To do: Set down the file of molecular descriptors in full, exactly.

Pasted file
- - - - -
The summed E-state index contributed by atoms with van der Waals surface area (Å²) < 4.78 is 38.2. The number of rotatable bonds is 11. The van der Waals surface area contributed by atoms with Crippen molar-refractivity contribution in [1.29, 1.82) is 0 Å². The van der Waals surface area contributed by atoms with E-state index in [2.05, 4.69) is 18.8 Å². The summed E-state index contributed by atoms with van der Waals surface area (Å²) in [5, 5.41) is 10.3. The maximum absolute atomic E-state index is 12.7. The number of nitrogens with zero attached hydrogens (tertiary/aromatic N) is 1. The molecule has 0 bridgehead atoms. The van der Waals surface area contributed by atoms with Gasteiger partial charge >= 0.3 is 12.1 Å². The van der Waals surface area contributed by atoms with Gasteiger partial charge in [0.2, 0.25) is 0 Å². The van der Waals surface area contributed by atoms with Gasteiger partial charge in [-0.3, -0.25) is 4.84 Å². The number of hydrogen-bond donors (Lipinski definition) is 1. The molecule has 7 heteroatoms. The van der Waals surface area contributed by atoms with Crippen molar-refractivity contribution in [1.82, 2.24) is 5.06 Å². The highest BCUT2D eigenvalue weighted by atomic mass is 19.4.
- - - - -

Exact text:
The summed E-state index contributed by atoms with van der Waals surface area (Å²) < 4.78 is 38.2. The number of rotatable bonds is 11. The van der Waals surface area contributed by atoms with Crippen molar-refractivity contribution in [1.29, 1.82) is 0 Å². The van der Waals surface area contributed by atoms with E-state index in [2.05, 4.69) is 18.8 Å². The summed E-state index contributed by atoms with van der Waals surface area (Å²) in [5, 5.41) is 10.3. The maximum absolute atomic E-state index is 12.7. The number of nitrogens with zero attached hydrogens (tertiary/aromatic N) is 1. The molecule has 0 bridgehead atoms. The van der Waals surface area contributed by atoms with Gasteiger partial charge >= 0.3 is 12.1 Å². The van der Waals surface area contributed by atoms with Gasteiger partial charge in [0.2, 0.25) is 0 Å². The van der Waals surface area contributed by atoms with Gasteiger partial charge in [-0.3, -0.25) is 4.84 Å². The number of hydrogen-bond donors (Lipinski definition) is 1. The molecule has 7 heteroatoms. The van der Waals surface area contributed by atoms with Crippen molar-refractivity contribution in [1.82, 2.24) is 5.06 Å². The highest BCUT2D eigenvalue weighted by atomic mass is 19.4.